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Capital Flow Management

Author

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  • Olivier Jeanne

Abstract

There is a wide variety in the capital account policies of emerging markets and developing economies. Some countries, such as Brazil, have recently experimented with prudential controls on capital inflows, whereas others, such as China, have continued to maintain tight controls. This paper reviews the recent theoretical literature explaining the motivations behind capital account policies, and whether there is a case for international coordination in this area.

Suggested Citation

  • Olivier Jeanne, 2012. "Capital Flow Management," American Economic Review, American Economic Association, vol. 102(3), pages 203-206, May.
  • Handle: RePEc:aea:aecrev:v:102:y:2012:i:3:p:203-06
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    File URL: http://www.aeaweb.org/articles.php?doi=10.1257/aer.102.3.203
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    References listed on IDEAS

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    1. Javier Bianchi, 2011. "Overborrowing and Systemic Externalities in the Business Cycle," American Economic Review, American Economic Association, vol. 101(7), pages 3400-3426, December.
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    Cited by:

    1. Benigno, Gianluca & Chen, Huigang & Otrok, Christopher & Rebucci, Alessandro & Young, Eric R., 2016. "Optimal capital controls and real exchange rate policies: A pecuniary externality perspective," Journal of Monetary Economics, Elsevier, vol. 84(C), pages 147-165.
    2. Engel, Charles, 2016. "Macroprudential policy under high capital mobility: policy implications from an academic perspective," Journal of the Japanese and International Economies, Elsevier, vol. 42(C), pages 162-172.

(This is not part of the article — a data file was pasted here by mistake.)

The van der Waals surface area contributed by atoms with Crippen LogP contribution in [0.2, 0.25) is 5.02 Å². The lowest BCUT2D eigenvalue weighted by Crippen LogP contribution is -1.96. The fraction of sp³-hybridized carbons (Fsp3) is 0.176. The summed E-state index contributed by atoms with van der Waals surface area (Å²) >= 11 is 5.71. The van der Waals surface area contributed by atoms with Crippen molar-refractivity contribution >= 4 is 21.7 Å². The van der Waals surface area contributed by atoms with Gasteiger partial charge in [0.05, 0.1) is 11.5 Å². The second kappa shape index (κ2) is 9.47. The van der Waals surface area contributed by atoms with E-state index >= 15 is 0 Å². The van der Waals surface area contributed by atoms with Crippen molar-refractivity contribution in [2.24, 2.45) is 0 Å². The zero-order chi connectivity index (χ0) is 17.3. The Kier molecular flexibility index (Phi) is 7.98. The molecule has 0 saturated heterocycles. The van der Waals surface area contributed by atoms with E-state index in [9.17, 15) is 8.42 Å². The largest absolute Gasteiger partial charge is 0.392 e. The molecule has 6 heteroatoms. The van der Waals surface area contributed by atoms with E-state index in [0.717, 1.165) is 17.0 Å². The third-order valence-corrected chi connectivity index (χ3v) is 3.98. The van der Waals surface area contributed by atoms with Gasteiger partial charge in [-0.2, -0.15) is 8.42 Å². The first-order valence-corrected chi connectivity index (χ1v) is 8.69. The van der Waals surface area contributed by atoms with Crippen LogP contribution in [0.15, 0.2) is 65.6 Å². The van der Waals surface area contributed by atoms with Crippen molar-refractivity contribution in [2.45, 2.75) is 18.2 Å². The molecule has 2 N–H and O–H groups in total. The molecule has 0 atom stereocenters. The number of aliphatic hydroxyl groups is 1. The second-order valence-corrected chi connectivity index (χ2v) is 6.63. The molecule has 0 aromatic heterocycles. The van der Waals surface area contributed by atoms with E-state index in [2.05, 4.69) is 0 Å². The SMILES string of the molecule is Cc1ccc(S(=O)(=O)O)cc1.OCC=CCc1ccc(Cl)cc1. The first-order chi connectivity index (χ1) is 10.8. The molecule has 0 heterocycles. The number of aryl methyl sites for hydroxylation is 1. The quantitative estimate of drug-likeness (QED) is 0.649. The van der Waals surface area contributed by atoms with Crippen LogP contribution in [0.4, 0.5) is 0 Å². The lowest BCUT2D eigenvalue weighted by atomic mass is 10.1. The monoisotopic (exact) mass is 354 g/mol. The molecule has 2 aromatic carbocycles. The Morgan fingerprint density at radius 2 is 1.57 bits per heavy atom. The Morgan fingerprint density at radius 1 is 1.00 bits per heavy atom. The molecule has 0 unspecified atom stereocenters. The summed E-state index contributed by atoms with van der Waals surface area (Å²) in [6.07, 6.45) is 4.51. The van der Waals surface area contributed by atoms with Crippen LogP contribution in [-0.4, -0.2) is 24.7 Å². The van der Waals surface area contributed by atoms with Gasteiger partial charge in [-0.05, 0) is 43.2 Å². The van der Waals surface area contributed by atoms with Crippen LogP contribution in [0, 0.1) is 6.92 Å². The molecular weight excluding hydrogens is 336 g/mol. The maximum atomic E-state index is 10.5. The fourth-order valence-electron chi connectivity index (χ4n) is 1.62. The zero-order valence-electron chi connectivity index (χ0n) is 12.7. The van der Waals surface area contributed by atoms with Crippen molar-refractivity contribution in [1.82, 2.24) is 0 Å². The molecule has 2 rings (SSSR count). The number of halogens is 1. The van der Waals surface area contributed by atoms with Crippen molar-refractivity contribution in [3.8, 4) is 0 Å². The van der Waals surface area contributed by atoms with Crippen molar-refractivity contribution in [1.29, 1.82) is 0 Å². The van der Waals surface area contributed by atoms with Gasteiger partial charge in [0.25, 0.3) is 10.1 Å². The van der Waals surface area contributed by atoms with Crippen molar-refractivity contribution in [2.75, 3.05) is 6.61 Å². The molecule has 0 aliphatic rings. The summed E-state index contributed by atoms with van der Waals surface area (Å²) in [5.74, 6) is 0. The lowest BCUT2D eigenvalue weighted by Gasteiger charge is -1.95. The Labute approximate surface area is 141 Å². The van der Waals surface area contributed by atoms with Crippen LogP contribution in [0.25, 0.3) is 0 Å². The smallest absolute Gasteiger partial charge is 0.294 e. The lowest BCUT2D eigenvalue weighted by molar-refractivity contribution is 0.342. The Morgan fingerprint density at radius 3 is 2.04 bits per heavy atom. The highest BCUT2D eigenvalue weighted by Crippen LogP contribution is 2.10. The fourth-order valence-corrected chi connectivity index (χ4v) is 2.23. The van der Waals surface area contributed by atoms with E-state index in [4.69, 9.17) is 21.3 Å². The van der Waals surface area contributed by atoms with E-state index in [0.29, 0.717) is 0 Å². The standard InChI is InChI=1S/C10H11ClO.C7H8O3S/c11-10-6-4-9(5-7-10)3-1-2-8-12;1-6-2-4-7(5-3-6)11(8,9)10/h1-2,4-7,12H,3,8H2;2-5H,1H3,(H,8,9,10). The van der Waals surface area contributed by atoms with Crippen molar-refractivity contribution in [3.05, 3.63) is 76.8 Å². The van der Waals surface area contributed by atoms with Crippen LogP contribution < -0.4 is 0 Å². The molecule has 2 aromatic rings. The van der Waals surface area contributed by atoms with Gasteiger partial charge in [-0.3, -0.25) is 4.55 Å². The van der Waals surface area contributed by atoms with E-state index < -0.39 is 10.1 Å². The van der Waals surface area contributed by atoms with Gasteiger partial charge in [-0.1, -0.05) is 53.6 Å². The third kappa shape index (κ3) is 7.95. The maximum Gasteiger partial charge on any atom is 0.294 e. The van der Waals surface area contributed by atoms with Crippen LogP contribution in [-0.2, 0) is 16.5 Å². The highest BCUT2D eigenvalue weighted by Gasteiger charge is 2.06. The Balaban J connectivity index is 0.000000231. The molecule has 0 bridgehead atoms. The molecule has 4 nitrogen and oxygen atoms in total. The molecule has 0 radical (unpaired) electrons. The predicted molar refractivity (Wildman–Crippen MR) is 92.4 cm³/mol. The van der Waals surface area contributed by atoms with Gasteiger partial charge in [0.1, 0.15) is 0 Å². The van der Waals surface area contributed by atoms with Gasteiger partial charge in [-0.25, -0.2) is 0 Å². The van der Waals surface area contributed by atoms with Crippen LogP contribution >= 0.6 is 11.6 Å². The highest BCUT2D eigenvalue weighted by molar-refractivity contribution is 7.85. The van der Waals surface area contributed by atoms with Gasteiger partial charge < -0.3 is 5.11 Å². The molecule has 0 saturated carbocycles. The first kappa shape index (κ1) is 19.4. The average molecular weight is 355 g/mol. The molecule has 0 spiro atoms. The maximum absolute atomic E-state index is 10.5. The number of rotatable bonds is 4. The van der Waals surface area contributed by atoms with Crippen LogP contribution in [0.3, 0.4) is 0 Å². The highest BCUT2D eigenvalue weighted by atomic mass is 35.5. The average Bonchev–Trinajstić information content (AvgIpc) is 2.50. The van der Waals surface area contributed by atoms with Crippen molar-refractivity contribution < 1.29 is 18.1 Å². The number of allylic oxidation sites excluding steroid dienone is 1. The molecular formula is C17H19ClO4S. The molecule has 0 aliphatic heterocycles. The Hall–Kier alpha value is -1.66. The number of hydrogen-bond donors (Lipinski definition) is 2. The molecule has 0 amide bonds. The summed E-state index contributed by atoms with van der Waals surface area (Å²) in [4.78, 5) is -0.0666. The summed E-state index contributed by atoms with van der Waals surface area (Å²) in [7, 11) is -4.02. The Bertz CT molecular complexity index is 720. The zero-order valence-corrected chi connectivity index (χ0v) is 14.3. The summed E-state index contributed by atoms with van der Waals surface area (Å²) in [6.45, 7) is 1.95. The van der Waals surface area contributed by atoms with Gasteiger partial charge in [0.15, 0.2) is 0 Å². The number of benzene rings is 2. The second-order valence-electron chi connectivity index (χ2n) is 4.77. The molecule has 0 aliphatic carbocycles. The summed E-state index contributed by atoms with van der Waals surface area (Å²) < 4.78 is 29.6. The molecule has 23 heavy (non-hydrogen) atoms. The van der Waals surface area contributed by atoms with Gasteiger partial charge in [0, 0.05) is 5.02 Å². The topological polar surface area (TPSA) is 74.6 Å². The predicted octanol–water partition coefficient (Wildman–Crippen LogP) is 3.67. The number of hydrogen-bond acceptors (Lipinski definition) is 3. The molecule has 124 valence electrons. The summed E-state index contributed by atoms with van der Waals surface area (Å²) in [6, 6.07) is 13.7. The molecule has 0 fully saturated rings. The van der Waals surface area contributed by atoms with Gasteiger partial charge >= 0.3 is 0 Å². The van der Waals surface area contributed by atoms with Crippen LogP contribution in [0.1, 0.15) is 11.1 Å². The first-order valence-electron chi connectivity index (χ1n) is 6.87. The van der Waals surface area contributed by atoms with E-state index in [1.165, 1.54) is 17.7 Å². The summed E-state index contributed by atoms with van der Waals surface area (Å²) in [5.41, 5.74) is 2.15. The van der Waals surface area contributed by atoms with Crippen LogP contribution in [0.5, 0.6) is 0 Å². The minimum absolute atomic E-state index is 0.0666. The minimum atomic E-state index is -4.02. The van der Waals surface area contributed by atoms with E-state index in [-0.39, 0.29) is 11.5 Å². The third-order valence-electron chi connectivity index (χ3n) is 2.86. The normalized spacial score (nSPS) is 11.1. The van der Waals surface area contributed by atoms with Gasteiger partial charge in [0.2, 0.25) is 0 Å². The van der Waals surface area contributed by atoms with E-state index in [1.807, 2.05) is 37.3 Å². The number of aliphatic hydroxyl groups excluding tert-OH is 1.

3. Prates, Daniela Magalhães & Fritz, Barbara, 2016. "Beyond capital controls: regulation of foreign currency derivatives markets in the Republic of Korea and Brazil after the global financial crisis," Revista CEPAL, Naciones Unidas Comisión Económica para América Latina y el Caribe (CEPAL), April.
    4. Ilene Grabel, 2013. "The Rebranding of Capital Controls in an Era of Productive Incoherence," Working Papers wp318, Political Economy Research Institute, University of Massachusetts at Amherst.
    5. Araujo, Gustavo Silva & Leão, Sérgio, 2016. "OTC derivatives: Impacts of regulatory changes in the non-financial sector," Journal of Financial Stability, Elsevier, vol. 25(C), pages 132-149.
    6. Jinjarak, Yothin & Noy, Ilan & Zheng, Huanhuan, 2013. "Capital controls in Brazil – Stemming a tide with a signal?," Journal of Banking & Finance, Elsevier, vol. 37(8), pages 2938-2952.
    7. Hoffmann, Andreas & Löffler, Axel, 2014. "Low interest rate policy and the use of reserve requirements in emerging markets," The Quarterly Review of Economics and Finance, Elsevier, vol. 54(3), pages 307-314.
    8. Tao Cai & Vinh Q. T. Dang & Jennifer T. Lai, 2016. "China's Capital and ‘Hot’ Money Flows: An Empirical Investigation," Pacific Economic Review, Wiley Blackwell, vol. 21(3), pages 276-294, August.
    9. Ilene Grabel, 2015. "The rebranding of capital controls in an era of productive incoherence," Review of International Political Economy, Taylor & Francis Journals, vol. 22(1), pages 7-43, February.
    10. Ahmed, Shaghil & Zlate, Andrei, 2014. "Capital flows to emerging market economies: A brave new world?," Journal of International Money and Finance, Elsevier, vol. 48(PB), pages 221-248.
    11. Chantapacdepong, Pornpinun & Shim, Ilhyock, 2015. "Correlations across Asia-Pacific bond markets and the impact of capital flow management measures," Pacific-Basin Finance Journal, Elsevier, vol. 34(C), pages 71-101.

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